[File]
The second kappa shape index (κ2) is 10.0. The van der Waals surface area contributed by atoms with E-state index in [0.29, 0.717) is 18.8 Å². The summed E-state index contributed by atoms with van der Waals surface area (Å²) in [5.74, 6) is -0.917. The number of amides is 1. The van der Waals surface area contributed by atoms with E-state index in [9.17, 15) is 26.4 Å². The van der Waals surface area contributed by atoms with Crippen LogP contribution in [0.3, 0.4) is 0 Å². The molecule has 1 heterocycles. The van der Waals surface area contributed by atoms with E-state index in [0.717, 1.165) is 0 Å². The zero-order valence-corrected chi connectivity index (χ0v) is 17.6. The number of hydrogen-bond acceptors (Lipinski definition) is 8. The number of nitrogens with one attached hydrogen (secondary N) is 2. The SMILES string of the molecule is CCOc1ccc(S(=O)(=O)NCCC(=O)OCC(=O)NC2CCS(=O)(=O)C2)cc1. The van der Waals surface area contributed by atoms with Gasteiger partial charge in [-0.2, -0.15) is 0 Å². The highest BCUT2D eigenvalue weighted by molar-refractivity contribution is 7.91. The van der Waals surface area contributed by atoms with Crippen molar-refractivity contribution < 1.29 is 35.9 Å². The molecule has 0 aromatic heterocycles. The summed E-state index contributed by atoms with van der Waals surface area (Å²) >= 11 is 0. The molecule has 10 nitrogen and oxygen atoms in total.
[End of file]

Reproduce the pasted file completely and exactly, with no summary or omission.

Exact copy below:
The second kappa shape index (κ2) is 10.0. The van der Waals surface area contributed by atoms with E-state index in [0.29, 0.717) is 18.8 Å². The summed E-state index contributed by atoms with van der Waals surface area (Å²) in [5.74, 6) is -0.917. The number of amides is 1. The van der Waals surface area contributed by atoms with E-state index in [9.17, 15) is 26.4 Å². The van der Waals surface area contributed by atoms with Crippen LogP contribution in [0.3, 0.4) is 0 Å². The molecule has 1 heterocycles. The van der Waals surface area contributed by atoms with E-state index in [0.717, 1.165) is 0 Å². The zero-order valence-corrected chi connectivity index (χ0v) is 17.6. The number of hydrogen-bond acceptors (Lipinski definition) is 8. The number of nitrogens with one attached hydrogen (secondary N) is 2. The SMILES string of the molecule is CCOc1ccc(S(=O)(=O)NCCC(=O)OCC(=O)NC2CCS(=O)(=O)C2)cc1. The van der Waals surface area contributed by atoms with Gasteiger partial charge in [-0.2, -0.15) is 0 Å². The highest BCUT2D eigenvalue weighted by molar-refractivity contribution is 7.91. The van der Waals surface area contributed by atoms with Crippen molar-refractivity contribution < 1.29 is 35.9 Å². The molecule has 0 aromatic heterocycles. The summed E-state index contributed by atoms with van der Waals surface area (Å²) >= 11 is 0. The molecule has 10 nitrogen and oxygen atoms in total.